Berbarian Sound Studio: ‘A sound engineer’s work for an Italian horror studio becomes a terrifying case of life imitating art.’ – IMDB
Berbarian Sound Studio takes aspects from three of the most fascinating film genres currently in the popular eye. Though there is a lot to say about the film, technically, I’m sure that’s already been thought about, so this is my take of the film’s context – and my praising its innovative use of common genres and tropes to create an engaging and emotional film.
Firstly, the up and coming genre of films about films – which has been slipping into the mainstream since the ‘DSLR revolution’. These kind of films capitalise on the idea that people want to feel involved in the film, but often lack the tension of a more powerful narrative – making a film hardly ever has higher stakes than, let’s say, a war or a space mission – making execution paramount. That’s before considering your target audience likely knows more about film production than the average Joe. Berbarian Sound Studio uses the secret world of sound design to excellent effect; not only is it something a lot of armature filmmakers overlook, maintaining its mystery, but the exclusion of visual cues allows tension to build, and adds to the confusion created by the bilingual script.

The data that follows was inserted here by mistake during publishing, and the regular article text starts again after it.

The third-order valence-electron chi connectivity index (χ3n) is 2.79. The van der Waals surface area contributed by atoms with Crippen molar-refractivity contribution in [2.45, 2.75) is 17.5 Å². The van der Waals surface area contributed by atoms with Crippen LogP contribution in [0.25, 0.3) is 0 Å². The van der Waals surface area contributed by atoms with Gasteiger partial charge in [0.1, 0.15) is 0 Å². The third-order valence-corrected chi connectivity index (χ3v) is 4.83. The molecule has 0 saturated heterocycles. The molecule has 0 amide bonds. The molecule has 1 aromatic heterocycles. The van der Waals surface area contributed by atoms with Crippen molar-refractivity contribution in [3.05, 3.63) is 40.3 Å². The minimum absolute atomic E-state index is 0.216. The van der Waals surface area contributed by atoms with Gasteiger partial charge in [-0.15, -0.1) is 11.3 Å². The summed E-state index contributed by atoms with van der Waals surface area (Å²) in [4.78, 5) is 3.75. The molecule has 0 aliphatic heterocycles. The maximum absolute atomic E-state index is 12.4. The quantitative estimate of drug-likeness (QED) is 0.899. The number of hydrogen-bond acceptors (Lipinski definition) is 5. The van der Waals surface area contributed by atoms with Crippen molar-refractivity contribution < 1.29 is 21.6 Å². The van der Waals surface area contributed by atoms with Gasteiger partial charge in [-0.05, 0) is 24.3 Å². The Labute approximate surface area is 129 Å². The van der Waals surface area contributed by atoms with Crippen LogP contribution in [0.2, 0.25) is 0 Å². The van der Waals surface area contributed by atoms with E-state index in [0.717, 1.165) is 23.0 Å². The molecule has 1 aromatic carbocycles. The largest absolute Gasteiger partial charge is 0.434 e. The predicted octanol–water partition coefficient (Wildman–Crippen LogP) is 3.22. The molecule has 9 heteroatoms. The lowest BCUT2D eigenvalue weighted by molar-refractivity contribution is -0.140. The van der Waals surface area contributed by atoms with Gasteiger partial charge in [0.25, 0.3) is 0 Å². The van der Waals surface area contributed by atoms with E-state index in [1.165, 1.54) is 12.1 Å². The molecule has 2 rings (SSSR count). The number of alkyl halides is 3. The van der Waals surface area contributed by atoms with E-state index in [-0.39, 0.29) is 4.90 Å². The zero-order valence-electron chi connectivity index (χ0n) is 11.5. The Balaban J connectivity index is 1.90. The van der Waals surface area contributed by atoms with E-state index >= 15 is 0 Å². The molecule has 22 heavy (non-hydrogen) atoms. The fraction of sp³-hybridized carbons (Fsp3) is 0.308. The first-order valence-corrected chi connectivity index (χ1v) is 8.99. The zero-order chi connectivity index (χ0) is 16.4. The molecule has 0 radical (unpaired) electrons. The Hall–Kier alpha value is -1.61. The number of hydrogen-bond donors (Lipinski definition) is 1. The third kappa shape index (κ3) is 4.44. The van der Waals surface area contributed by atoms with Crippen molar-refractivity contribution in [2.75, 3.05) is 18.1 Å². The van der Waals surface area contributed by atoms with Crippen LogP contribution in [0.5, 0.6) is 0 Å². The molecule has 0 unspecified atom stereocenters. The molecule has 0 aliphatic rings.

The second genre is the modern derivative the B-movie: the film that knows exactly what it is, and sometimes pokes fun at itself – like the sequel to 21 Jump Street, that includes a credit sequence humorously outlining plans for the subsequent movies in the franchise: 23, 24, 25, 26 … Jump Street. This is the optional comic relief we’re offered throughout the film. Even in the tensest of scenes we are given the choice to step back and see the film for what it is; including one scene, in which Gilderoy (the sound engineer) refers to the film as a ‘horror’ to Santini (the director), which infuriates Santini, who goes on to say it’s ‘a Santini film’, not a horror. This gives us a second to question: is this a horror film?
The final genre is the psychological thriller. This genre comes into play only at the end of the film, and plays off the last; once we’re comfortable with what the film is, we’re forced to question where the film ends. Everything from the screams that are never real, to the way the film cuts between Gilderoy’s bedroom and the sound studio – tracking behind dark objects in one location and out from behind them in the new location, hiding the cuts completely – is done to blur the line between the world of the film and the film they’re making, and eventually between the film you’re watching and the world you’re watching it in.
I believe three genres build this film: the first lures you in, the second comforts you, and the third takes advantage of the trust built by the first two.